Tours of South Africa with the English Schools and West Indies with the England Young Cricketers eased his transition from second eleven to Championship cricket. He is also quick to point out the immense amount of help he has had from Leicestershire. "I didn't have one specific coach, but players like Ray Illingworth, Mick Norman, Jack Birkenshaw, Roger Tolchard, and Ken Higgs all gave me tremendous encouragement and advice. I suppose I was also lucky because Leicestershire, under Illingworth, were an easy side to come into as a youngster. I can think of some counties where I would have found the going much tougher."
Now, of course, the mantle of cricket's golden boy slips easily over Gower's lithe shoulders. One can imagine many gnarled old professionals who would like to be re-starting their careers in this age of sponsorship and handsome pay cheques. Outwardly, and especially as he strides to the middle in a Test match, Gower appears to take it all with a clam beyond his years. But the admits that there is quite a lot more going on underneath.
"Oh, yes, there is bit of tension and a bit of self-doubt, just like anyone else," he says. "You always wonder what the first ball will bring. I remember making a century in the Prudential Trophy against Pakistan and not really being conscious of the occasion, but it suddenly hit me when I was due to go in the Edgbaston Test match."
"I suddenly said to myself, 'Hang on, this is a Test match. You must get the old feet moving... you don't want to freeze out there.' So I hooked the first ball for four and thought 'Heavens, what have I done? It could have gone anywhere. Suppose I had been caught?' Surprisingly, you may think, I do not regard that as the ideal way to start an innings. I much prefer to begin slowly. That when I think I'm more likely to make runs."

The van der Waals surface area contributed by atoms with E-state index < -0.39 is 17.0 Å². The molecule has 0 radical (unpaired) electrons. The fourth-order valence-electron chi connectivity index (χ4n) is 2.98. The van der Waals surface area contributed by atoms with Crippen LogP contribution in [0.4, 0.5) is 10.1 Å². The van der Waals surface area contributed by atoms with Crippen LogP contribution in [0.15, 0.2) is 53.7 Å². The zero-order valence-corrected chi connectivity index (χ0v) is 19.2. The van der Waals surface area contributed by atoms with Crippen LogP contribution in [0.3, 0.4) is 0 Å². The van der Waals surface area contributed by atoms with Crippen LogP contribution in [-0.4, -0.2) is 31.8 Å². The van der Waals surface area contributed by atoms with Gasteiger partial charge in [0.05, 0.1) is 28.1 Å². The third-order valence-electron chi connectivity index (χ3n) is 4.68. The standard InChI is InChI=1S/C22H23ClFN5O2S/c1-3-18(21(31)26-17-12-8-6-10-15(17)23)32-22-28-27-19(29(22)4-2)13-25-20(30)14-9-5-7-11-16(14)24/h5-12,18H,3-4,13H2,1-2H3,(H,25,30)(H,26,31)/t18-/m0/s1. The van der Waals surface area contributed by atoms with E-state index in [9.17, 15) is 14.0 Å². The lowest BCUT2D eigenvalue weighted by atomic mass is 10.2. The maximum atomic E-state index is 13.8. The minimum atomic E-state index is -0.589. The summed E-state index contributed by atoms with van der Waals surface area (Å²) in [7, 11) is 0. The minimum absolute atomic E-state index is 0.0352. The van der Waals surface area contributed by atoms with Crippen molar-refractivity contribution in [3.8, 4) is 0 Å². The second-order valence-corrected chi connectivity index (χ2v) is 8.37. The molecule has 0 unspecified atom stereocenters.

He is modestly aware of the golden boy image, especially after his dazzling century against New Zealand in The Oval Test last year. "Yes, I am a bit conscious that people have this idea of me, that they expect me to take attacks to pieces. I know they expect a lot, but this doesn't worry me. If anything, it can only make me more responsible because I am a bit surprised, as well as grateful, to find myself in Test cricket so soon."
Gower talks frankly of his struggle to make runs in 1977; partly, he supposes, because he was still learning to vary his game from wicket to wicket. He regards his introduction to the Test arena as a gentle one (The only two bowlers to worry about last year were Sarfraz and Hadlee) and he dissects his own performances, good or bad, clinically and honestly.
He is aware, for instance of a possible weakness outside off stump. "Well, that's what they all talk about," he says, without actually revealing who they are. "But I also get a lot of runs there, so there is no question of eliminating strokes. Maybe it's a case of acquiring more discretion with experience." And those dropped catches at mid-on? He taps his head. "A lot to do with that is up here."
Gower is something of a cerebral cricketer. Away from the game he likes to relax with crossword puzzles or to listen to classical music. He plays squash to maintain his fitness. He may be the envy of hundreds of young players throughout the country, but his rise to fame has not affected his polite, level-headed, and easy-to-approach attitude to life. The world of cricket may, in the next few years, lie at his feet, but at the moment those feet are planted firmly on the ground.